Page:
Friday, December 8, 2023

Mad Systems: You can’t spell personalization without AI

Mad Systems leverages AI to enhance visitor experiences with new Alice™ and Lory™ technologies

by Wendy Grant

Now that patent applications have been submitted, Maris Ensing, founder of the pioneering technology company Mad Systems, is ready to tell the world about his team’s work to harness artificial intelligence (AI) and deliver dynamic visitor experiences through its newest innovations, Alice™ and Lory™ (both patent pending). He forecasts that initial implementations of both technologies will be in venues within the next 18 months.

Alice and Lory will integrate smoothly with QuickSilver®, the unique wired/wireless Mad Systems AV platform based on non-proprietary hardware, but Mad will also generate non- QuickSilver® specific versions to be used with other systems.

Introducing Alice, the dynamic media generator
Alice™, the multi-media generator from Mad Systems

“Alice is a tool that allows us to hyper-personalize information and experiences,” Ensing says. “With Alice, you can create a curated Body Of Knowledge. Then that Body Of Knowledge is used as the basis from which personalized information is derived that meets visitors’ stated interests and needs.”

Ensing shared a hypothetical example of implementing Alice in an exhibition about Leonardo da Vinci. First, visitors register and share basic information such as their age, preferred language, and areas of interest; this information helps Alice determine how to personalize for each person. For a 42-year- old, French-speaking art aficionado, Alice will display information in French about da Vinci’s unique use of sfumato (a painting technique). For a 78-year-old, vision-impaired former engineer interested in the design and structure of da Vinci’s war machines, and whose first language is Spanish, Alice provides audio content in Spanish, along with high- contrast imagery and video exploring the artist’s creations. For a fourth-grade class on a field trip, Alice shares an introduction using images and audio that conform to the school system’s science standards for that grade.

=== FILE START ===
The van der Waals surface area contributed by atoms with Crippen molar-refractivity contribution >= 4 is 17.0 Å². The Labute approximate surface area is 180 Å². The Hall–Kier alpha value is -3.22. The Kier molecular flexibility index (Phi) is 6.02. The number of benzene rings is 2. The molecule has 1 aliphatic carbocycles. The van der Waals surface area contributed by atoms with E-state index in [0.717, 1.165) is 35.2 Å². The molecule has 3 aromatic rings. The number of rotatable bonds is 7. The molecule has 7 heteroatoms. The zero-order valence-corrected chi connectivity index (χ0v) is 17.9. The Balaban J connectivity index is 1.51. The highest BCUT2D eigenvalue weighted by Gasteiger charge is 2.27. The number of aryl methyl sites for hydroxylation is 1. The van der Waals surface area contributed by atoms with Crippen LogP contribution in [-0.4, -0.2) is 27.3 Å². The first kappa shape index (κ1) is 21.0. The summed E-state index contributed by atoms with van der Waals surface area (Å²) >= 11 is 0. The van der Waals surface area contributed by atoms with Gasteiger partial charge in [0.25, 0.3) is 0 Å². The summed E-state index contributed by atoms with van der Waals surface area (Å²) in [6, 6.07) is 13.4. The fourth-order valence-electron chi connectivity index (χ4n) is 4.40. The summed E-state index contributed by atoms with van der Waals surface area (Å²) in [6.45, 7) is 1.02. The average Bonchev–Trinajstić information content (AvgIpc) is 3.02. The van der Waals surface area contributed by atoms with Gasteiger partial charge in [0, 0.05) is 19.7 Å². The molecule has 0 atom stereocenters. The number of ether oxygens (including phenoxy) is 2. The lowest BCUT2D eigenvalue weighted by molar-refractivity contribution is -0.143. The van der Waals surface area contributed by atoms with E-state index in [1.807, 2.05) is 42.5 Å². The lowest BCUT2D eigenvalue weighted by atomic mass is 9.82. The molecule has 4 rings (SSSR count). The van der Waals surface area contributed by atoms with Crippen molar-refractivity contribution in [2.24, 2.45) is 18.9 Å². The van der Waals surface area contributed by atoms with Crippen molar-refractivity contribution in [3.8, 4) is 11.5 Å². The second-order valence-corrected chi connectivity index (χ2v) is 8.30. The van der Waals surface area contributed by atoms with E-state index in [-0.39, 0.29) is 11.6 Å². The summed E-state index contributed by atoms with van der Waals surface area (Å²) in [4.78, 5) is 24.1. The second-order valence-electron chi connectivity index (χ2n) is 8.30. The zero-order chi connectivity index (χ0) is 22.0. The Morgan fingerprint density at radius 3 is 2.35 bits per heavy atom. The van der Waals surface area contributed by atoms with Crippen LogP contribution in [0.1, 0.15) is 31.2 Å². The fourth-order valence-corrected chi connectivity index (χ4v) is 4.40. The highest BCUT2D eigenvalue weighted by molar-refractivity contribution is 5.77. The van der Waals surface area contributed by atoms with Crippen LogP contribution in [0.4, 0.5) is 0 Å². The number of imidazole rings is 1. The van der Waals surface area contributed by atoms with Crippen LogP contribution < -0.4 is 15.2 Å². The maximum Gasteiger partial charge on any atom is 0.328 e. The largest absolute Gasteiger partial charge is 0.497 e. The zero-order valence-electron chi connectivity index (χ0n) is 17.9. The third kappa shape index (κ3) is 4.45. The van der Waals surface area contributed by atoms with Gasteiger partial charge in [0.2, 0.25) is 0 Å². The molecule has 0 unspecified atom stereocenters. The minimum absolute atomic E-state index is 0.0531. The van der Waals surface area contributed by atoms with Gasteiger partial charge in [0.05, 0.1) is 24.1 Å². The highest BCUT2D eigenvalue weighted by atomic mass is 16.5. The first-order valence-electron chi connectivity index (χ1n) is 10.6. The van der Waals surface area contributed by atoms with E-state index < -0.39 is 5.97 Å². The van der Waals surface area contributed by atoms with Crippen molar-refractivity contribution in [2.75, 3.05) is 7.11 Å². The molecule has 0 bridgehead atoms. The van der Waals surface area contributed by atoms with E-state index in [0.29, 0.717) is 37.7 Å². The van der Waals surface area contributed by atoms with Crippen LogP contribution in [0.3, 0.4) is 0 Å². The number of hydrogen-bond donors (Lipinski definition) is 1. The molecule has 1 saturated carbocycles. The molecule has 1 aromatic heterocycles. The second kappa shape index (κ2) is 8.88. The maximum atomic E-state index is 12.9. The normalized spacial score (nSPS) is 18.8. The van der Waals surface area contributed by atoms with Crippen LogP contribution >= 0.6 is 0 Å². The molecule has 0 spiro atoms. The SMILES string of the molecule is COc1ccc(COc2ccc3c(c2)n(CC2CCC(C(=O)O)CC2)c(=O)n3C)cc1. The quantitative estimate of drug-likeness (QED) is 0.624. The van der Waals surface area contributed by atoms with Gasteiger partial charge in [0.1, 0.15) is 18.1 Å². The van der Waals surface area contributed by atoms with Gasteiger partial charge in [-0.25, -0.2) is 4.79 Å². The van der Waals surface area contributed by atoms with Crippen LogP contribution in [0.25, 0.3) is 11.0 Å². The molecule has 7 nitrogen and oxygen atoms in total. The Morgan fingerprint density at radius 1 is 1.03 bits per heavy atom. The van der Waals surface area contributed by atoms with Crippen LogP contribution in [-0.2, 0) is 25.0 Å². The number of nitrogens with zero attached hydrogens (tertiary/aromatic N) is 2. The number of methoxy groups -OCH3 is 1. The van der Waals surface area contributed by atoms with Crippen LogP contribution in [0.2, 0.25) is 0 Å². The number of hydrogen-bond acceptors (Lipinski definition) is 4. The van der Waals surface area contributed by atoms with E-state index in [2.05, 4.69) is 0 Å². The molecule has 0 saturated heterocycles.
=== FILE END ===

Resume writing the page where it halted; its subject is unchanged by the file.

Using facial recognition technology such as Mad Systems’ CheshireCat™, a radio-frequency identification (RFID) card, or even visitor’s smart devices, an ever-wider range of personalization is possible. Ensing says, “We’ve tested this out with the latest AI technology, and find that now we can tailor content for any age, for any area of interest and in any language, based on a curated Body Of Knowledge, even allowing for different presentation styles. We support hundreds of languages at this point. Incorporating AI technology provides us with an unprecedented level of flexibility.”

Alice will know if a person is visiting for their second or fourth or tenth time, and have the ability to provide new content with every visit. According to Greg Burks, Senior Software Development Engineer for Mad Systems, “Alice [and Lory, detailed below] make it possible to deliver variable content. Two people standing side by side could even have information presented simultaneously to meet the personalized preferences of each.”

Meet Lory, the personalized media delivery system
Lory™, the personalized inclusive media delivery system

Ensing related that the creation of Lory, the next big Mad Systems innovation, was inspired by changes in the hearing aid industry. Due to a 2022 FDA ruling, hearing aids are becoming more affordable and accessible. In addition, their manufacturers are rapidly adopting Bluetooth technology in place of an inductive loop interface. This results in a new opportunity to expand and simplify the sharing of content for visitors using hearing aids. “We can stream information over WiFi to people’s smart devices, and from there it can be transferred to their hearing aids using Bluetooth,” Ensing says.

Multiple languages can be streamed at the same time. Moreover, the user interface is not restricted to hearing aids. It can go to other devices, such as a visitor’s own AirPods, or headphones supplied by the venue.

But what about sharing content with people who have no hearing at all, who use sign language? In seeking to answer this question, Ensing learned that there are multiple sign languages for different languages. His team is now testing Lory to support not just multiple languages, but multiple sign languages by streaming video-based information too. They’re exploring the use of AI-generated avatars to generate sign language video clips. And for vision-impaired visitors, the Mad Systems team is also working to enable Lory to communicate tactilely, ultimately outputting information to Braille devices.

Both Lory and Alice can also provide practical guidance in addition to exhibition content. Given that they know where the user is within a venue, the systems can provide location-based information, sharing nearby points of interest or services. If the visitor is near the theater, for instance, Lory can tell them about the next show. If the content is presented on a screen as well as through audio, Lory can share a trailer for a show. Visuals can be delivered to venue screens or to visitors’ smartphones.